While the answer depends on what credit scoring model is being applied, the highest possible credit score in most cases is typically 850.
Why do credit scores matter?
Lenders and other financial institutions can use a number of credit scoring systems in existence, but all models have one thing in common: they apply a mathematical algorithm to information on your credit report to generate a credit score.
That number is used to determine how creditworthy a consumer is—that is, how likely they are to pay their debts back on time. Most of these credit scoring systems use a scale that ranges from 300 to 850. However, there are some that also go up to 900 or 950, including industry-specific scores used by certain institutions.
Credit score ranges
One of the most common scoring models, FICO® Score, places credit scores on a scale between 300 and 850. On that scale, there are ranges that indicate different categories of creditworthiness:
|Rating||Credit Score Range|
|Poor||579 and below|
(See also: What Are the FICO Scoring Ranges?)
Lenders may also apply their own set of ranges when evaluating credit scores. For example, one lender might consider loan approval for anyone with a credit score above 700, while another may limit the best offers to consumers with a score above 750.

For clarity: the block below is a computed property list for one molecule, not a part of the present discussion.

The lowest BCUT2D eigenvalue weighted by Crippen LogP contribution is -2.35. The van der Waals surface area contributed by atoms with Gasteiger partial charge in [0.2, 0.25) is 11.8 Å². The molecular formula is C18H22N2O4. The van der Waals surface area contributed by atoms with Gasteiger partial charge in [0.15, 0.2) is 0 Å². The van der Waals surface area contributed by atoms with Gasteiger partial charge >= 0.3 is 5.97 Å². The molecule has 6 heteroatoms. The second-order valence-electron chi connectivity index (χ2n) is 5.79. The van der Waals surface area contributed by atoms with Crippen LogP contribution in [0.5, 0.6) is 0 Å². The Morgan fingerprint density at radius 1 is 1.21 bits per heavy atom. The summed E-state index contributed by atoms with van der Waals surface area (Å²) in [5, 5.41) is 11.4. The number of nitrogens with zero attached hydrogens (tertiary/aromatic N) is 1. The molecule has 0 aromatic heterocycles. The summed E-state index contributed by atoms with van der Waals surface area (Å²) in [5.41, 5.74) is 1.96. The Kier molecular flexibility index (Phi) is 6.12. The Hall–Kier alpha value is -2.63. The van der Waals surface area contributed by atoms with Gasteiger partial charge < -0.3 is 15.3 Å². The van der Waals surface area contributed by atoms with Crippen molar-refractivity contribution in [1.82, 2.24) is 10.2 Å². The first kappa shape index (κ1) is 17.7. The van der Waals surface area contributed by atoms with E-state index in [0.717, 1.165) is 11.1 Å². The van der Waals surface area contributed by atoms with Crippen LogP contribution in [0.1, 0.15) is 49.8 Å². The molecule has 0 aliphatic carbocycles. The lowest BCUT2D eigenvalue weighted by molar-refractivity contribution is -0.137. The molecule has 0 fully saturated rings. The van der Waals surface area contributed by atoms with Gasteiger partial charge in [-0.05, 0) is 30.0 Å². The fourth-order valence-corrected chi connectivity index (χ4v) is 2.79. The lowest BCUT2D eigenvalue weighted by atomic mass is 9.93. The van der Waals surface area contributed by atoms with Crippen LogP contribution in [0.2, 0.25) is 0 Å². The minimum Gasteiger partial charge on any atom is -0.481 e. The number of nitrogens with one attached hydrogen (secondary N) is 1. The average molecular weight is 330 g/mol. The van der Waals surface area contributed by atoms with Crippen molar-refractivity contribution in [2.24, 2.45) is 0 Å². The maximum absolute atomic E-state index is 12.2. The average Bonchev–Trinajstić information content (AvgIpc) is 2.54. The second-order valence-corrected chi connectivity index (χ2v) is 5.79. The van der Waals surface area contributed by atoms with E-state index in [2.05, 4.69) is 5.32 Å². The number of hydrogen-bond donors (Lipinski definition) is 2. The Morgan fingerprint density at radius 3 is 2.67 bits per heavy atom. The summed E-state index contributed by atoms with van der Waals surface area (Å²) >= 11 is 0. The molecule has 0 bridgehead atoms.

How to evaluate your credit score
When you receive a credit score, you should also receive scale information like the one above. Looking at the context of where your score stands is more important than the actual number itself. You will also probably receive some information about why your score is what it is. That's the information you want to focus on because it will provide a roadmap for boosting your score, says Susan Henson, a consumer credit expert at Experian.
"The most important thing about a credit score is not the actual number, but the factors that contributed to the calculation of that score," says Henson. "The score factors are the actionable pieces of information for consumers. For example, if a score factor is a high utilization, one solution is paying down debt."
(See also: How Do You Check Your Credit Score?)
One thing is always for certain: All credit scores are generated from the information you find on your credit report. One of the ways to make sure your credit score is as high as possible is to examine your credit reports from each of the three credit bureaus for any errors or discrepancies.
Editorial Disclaimer: Opinions expressed here are author's alone, not those of any bank, credit card issuer, or other company, and have not been reviewed, approved or otherwise endorsed by any of these entities. All information, including rates and fees, are accurate as of the date of publication.